More studies are needed to see if Xeomin is equivalent to Botox with regards to efficacy. However, it is worth noting that these studies can obscure the subtler differences between the agents, which can only be determined with more use and experience. Perhaps the most significant difference between the two agents from a clinical standpoint, Dr. Burgess notes, is that Botox contains complexing proteins while Xeomin does not. Dr. Waldorf observes that Xeomin is often referred to as the “naked toxin” for this reason. Dr. Burgess suggests that because of the lack of proteins, Xeomin may be efficacious for patients who fail to respond to Botox.

Dr. Schlessinger's Tip: At this time, I generally divide these agents into age groups, with Dysport being favored by my patients in the 20-45 age range, Botox for the 40-60 age range, and Xeomin for the 55 and upward range due to its lighter touch. For many patients, it is worthwhile to try newer treatments such as Dysport and Xeomin to see which one they like the best and for a new experience.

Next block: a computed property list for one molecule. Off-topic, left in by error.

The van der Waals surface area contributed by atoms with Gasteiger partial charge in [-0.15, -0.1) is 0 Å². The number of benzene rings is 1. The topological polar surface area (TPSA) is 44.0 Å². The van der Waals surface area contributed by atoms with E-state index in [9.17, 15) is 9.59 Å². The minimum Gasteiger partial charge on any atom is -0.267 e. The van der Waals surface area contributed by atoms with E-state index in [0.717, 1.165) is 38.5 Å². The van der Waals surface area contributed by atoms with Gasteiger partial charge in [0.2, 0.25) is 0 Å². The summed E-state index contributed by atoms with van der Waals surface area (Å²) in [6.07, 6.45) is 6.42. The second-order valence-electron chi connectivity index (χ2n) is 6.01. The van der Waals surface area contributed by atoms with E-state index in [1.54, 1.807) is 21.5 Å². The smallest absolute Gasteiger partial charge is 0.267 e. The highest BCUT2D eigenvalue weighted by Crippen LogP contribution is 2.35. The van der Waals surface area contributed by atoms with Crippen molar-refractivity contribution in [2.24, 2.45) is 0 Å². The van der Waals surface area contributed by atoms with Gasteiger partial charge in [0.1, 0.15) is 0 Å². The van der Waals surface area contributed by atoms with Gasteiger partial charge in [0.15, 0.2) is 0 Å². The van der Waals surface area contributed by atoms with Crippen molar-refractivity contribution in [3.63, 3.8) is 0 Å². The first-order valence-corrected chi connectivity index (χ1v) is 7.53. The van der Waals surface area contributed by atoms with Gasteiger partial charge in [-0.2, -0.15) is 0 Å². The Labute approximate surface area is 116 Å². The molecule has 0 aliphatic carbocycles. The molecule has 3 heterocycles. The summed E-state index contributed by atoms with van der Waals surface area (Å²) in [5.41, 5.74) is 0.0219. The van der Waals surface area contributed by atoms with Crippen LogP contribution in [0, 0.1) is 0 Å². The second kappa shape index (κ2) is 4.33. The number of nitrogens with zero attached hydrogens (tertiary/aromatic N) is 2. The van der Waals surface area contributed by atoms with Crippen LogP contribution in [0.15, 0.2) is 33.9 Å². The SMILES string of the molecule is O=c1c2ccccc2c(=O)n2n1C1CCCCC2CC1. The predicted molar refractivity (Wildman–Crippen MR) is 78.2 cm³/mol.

Costs and Other Considerations

Undoubtedly, the most noteworthy difference between Botox and Xeomin for patients is the cost. Dr. Burgess observes that while Botox averages $525 per 100 units, Xeomin averages roughly $425 or less per 100 units. Therefore, for patients who want to try Botox but are wary about costs, Xeomin may present a more cost-efficient option, Dr. Burgess notes. Xeomin can also help keep costs down for physicians new to practice or physicians introducing neurotoxins. But Corey Maas, MD points out that this is likely to create some dilemmas for physicians, as patients will be aware of price points.